St. Luke's Church , built in the 17th century, is Virginia's oldest church building. [6] In the late 20th century, it was designated as a National Historic Landmark in recognition of its significance. Many landmark and contributing structures on the National Register are located in Smithfield including the Wentworth-Grinnan House.

In 1732 a considerable portion of the northwestern part of the original shire was added to Brunswick County, and in 1748 the entire county of Southampton was carved out of it.

During the American Civil War, Company F of the 61st Virginia Infantry Regiment of the Confederate Army was called the "Isle of Wight Avengers."

Geography

According to the U.S. Census Bureau, the county has a total area of 363 square miles (940 km2), of which 316 square miles (820 km2) is land and 47 square miles (120 km2) (13.0%) is water. [7]

The county is bounded by the James River on the north and the Blackwater River to the south. The land is generally low-lying, with many swamps and pocosins.

Adjacent counties and independent cities

Major highways

Demographics

Historical population
CensusPop.
1790 9,028
1800 9,3423.5%
1810 9,186−1.7%
1820 10,13910.4%
1830 10,5173.7%
1840 9,972−5.2%
1850 9,353−6.2%
1860 9,9776.7%
1870 8,320−16.6%
1880 10,57227.1%
1890 11,3137.0%
1900 13,10215.8%
1910 14,92913.9%
1920 14,433−3.3%
1930 13,409−7.1%
1940 13,381−0.2%
1950 14,90611.4%
1960 17,16415.1%
1970 18,2856.5%
1980 21,60318.1%
1990 25,50318.1%
2000 29,72816.6%
2010 35,27018.6%
2018 (est.)36,953 [1] 4.8%
U.S. Decennial Census [8]
1790-1960 [9] 1900-1990 [10]
1990-2000 [11] 2010-2015 [3]

As of the census [12] of 2010, there were 35,270 people, 11,319 households, and 8,670 families residing in the county. The population density was 94 people per square mile (36/km2). There were 12,066 housing units at an average density of 38 per square mile (15/km2). The racial makeup of the county was 71.8% White, 24.7% Black or African American, 0.4% Native American, 0.8% Asian, 0.0% Pacific Islander, 0.5% from other races, and 1.8% from two or more races. 1.9% of the population were Hispanic or Latino of any race.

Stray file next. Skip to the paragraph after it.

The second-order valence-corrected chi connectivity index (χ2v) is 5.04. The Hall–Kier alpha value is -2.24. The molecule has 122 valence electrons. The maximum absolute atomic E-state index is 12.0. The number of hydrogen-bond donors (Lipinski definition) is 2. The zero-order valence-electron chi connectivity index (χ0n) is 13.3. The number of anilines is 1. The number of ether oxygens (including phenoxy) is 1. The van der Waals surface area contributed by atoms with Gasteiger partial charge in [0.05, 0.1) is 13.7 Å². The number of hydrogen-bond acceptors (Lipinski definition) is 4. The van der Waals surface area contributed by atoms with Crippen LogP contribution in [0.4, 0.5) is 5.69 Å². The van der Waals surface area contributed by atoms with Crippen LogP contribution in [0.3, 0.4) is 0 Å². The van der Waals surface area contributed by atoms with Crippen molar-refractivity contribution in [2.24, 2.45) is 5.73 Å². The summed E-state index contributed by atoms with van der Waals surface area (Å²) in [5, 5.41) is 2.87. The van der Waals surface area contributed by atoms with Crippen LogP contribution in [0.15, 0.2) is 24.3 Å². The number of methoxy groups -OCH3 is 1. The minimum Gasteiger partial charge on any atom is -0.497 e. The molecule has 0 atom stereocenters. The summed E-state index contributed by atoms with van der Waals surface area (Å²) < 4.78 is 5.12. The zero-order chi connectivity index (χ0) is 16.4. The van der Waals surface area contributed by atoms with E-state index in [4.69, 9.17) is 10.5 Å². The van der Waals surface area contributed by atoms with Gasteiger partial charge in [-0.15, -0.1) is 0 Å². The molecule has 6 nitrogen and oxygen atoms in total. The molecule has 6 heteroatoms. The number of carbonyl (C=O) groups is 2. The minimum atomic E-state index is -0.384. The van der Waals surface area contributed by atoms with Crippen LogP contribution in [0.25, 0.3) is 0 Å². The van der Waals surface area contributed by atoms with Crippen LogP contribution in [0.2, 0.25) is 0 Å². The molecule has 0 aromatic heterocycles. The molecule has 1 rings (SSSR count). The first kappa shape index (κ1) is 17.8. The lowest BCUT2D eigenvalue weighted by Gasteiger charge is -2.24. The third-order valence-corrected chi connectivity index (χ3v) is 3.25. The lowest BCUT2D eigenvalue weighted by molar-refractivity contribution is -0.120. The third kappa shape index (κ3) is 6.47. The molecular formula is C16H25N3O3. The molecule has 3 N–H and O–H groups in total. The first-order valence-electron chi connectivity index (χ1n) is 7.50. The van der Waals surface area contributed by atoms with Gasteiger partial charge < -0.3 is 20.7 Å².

There were 11,319 households, out of which 34.00% had children under the age of 18 living with them, 60.40% were married couples living together, 12.20% had a female householder with no husband present, and 23.40% were non-families. 20.00% of all households were made up of individuals, and 8.60% had someone living alone who was 65 years of age or older. The average household size was 2.61 and the average family size was 2.99.

In the county, the population was spread out, with 25.40% under the age of 18, 6.60% from 18 to 24, 29.60% from 25 to 44, 26.20% from 45 to 64, and 12.20% who were 65 years of age or older. The median age was 39 years. For every 100 females there were 95.70 males. For every 100 females age 18 and over, there were 91.70 males.

The median income for a household in the county was $45,387, and the median income for a family was $52,597. Males had a median income of $37,853 versus $22,990 for females. The per capita income for the county was $20,235. About 6.60% of families and 8.30% of the population were below the poverty line, including 8.80% of those under age 18 and 11.90% of those age 65 or over.

Government

Board of Supervisors

Constitutional officers

State & federal elected officials

House of Delegates:

Senate:

U.S. House of Representatives:

Presidential elections results
Presidential elections results [13]
Year Republican Democratic Third parties
2020 58.4%13,70740.1% 9,3991.5% 350
2016 57.9%12,20437.4% 7,8814.7% 990
2012 56.7%11,80242.1% 8,7611.3% 264
2008 56.3%11,25842.9% 8,5730.8% 166
2004 62.6%9,92937.0% 5,8710.5% 71
2000 58.6%7,58739.9% 5,1621.6% 201
1996 47.6%5,41643.6% 4,9528.8% 1,001
1992 47.2%5,37038.5% 4,38014.4% 1,637
1988 60.1%5,77939.0% 3,7471.0% 95
1984 60.2%5,66438.8% 3,6501.0% 98
1980 45.3% 3,52650.8%3,9513.9% 307
1976 38.8% 2,71859.1%4,1452.1% 146
1972 59.3%3,55538.4% 2,3052.3% 138
1968 23.3% 1,31235.1% 1,97741.6%2,346
1964 39.5% 1,73760.4%2,6560.1% 6
1960 35.9% 1,14163.6%2,0200.5% 16